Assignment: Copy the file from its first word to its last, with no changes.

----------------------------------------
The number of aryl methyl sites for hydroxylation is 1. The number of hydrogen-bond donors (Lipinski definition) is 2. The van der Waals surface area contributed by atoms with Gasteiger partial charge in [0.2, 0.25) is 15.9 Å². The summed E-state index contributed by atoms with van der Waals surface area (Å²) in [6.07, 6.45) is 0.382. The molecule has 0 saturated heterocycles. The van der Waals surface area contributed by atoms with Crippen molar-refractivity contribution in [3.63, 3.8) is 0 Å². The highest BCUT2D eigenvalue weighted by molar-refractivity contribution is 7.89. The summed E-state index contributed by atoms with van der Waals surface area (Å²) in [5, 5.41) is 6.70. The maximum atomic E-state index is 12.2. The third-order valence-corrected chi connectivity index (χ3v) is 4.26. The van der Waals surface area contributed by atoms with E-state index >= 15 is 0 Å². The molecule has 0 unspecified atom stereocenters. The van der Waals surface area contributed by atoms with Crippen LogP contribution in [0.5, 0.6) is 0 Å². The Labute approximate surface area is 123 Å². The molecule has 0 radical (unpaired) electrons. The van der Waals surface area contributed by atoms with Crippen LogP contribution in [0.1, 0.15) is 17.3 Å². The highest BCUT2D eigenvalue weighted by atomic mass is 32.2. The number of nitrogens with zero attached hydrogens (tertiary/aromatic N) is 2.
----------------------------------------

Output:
The number of aryl methyl sites for hydroxylation is 1. The number of hydrogen-bond donors (Lipinski definition) is 2. The van der Waals surface area contributed by atoms with Gasteiger partial charge in [0.2, 0.25) is 15.9 Å². The summed E-state index contributed by atoms with van der Waals surface area (Å²) in [6.07, 6.45) is 0.382. The molecule has 0 saturated heterocycles. The van der Waals surface area contributed by atoms with Crippen molar-refractivity contribution in [3.63, 3.8) is 0 Å². The highest BCUT2D eigenvalue weighted by molar-refractivity contribution is 7.89. The summed E-state index contributed by atoms with van der Waals surface area (Å²) in [5, 5.41) is 6.70. The maximum atomic E-state index is 12.2. The third-order valence-corrected chi connectivity index (χ3v) is 4.26. The van der Waals surface area contributed by atoms with E-state index >= 15 is 0 Å². The molecule has 0 unspecified atom stereocenters. The van der Waals surface area contributed by atoms with Crippen LogP contribution in [0.5, 0.6) is 0 Å². The Labute approximate surface area is 123 Å². The molecule has 0 radical (unpaired) electrons. The van der Waals surface area contributed by atoms with Crippen LogP contribution in [0.1, 0.15) is 17.3 Å². The highest BCUT2D eigenvalue weighted by atomic mass is 32.2. The number of nitrogens with zero attached hydrogens (tertiary/aromatic N) is 2.